I agree with what you say, but this the origins of a murky area of life. Torture is reprehensible and we should avoid it all all costs. Occasionally though, all cost situations arise, and men in the field choose to exercise what we in our armchairs might consider torture.
Randomized controlled studies should remain the standard. When they are possible, we exercise our judgement.
As Brignell has pointed out in his book, we don't know that smoking "causes" the cancer any more than fertilizer causes tomatoes to grow. It is pretty clear that if you want to avoid lung cancer, avoiding smoking is a good idea. Most smokers though roll the dice on this one and WIN. We can never forget that 11 out of 12 smokers WIN the dice roll on lung cancer. Start getting into RRs significantly less than 23 (and just about all are < 2), and you are in areas where people WIN 99% of the time.
Leaning on such studies is foolish. It may be necessary from time to time, but it should not become mainstream.
I would guess that the drug manufacturers are gambling that the worst case scenario of being sued for supplying a product later discovered to be less efficacious than claimed (or worse) will be more than balanced by the earnings prior to any claim and that perpetual inflation would discount the value of any penalty by the time settlement had to be made to the injured party's Estate.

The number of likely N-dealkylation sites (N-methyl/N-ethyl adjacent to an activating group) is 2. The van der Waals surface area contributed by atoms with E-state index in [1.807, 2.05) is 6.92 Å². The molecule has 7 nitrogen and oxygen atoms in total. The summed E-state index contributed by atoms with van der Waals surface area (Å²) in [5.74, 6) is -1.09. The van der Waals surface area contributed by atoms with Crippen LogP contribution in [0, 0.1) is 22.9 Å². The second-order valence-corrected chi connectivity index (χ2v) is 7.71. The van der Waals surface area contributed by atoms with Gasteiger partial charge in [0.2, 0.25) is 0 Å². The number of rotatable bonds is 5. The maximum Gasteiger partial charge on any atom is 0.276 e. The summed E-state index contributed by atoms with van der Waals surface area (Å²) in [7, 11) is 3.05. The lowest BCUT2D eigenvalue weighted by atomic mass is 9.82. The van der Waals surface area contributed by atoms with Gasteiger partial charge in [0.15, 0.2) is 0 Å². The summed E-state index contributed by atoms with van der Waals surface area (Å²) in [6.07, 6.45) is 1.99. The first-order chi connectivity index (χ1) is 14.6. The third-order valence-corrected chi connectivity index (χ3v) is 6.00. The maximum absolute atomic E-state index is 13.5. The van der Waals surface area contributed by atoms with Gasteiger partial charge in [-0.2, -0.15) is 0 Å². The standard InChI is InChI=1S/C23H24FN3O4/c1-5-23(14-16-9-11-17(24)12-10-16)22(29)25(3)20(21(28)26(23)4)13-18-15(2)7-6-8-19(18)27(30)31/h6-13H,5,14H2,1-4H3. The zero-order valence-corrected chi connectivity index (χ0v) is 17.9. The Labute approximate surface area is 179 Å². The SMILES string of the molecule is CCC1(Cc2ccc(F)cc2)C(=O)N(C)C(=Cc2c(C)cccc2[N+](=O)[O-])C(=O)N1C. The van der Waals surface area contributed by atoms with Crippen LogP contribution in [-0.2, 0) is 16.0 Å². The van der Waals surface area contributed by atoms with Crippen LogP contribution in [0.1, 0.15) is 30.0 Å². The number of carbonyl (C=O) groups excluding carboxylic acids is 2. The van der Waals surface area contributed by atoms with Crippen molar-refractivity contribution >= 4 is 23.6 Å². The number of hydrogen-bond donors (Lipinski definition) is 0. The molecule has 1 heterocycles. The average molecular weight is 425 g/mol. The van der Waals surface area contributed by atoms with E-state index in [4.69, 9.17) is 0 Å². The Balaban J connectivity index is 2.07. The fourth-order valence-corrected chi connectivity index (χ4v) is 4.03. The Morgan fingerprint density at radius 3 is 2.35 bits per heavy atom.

If these are the standards by which supposedly full process trials are performed then I see no reason not to accept any epidemiological studies as equally valued the that value may be small.
Bear in mind humanity tends to believe in 'old wives' tales and the like for 'real' and 'natural' treatments and we might as well abandon the scientific method and go with consensus gut feel. I'm sure people would feel more comfortable with that.
All good preparation for the return to non-industrialised living.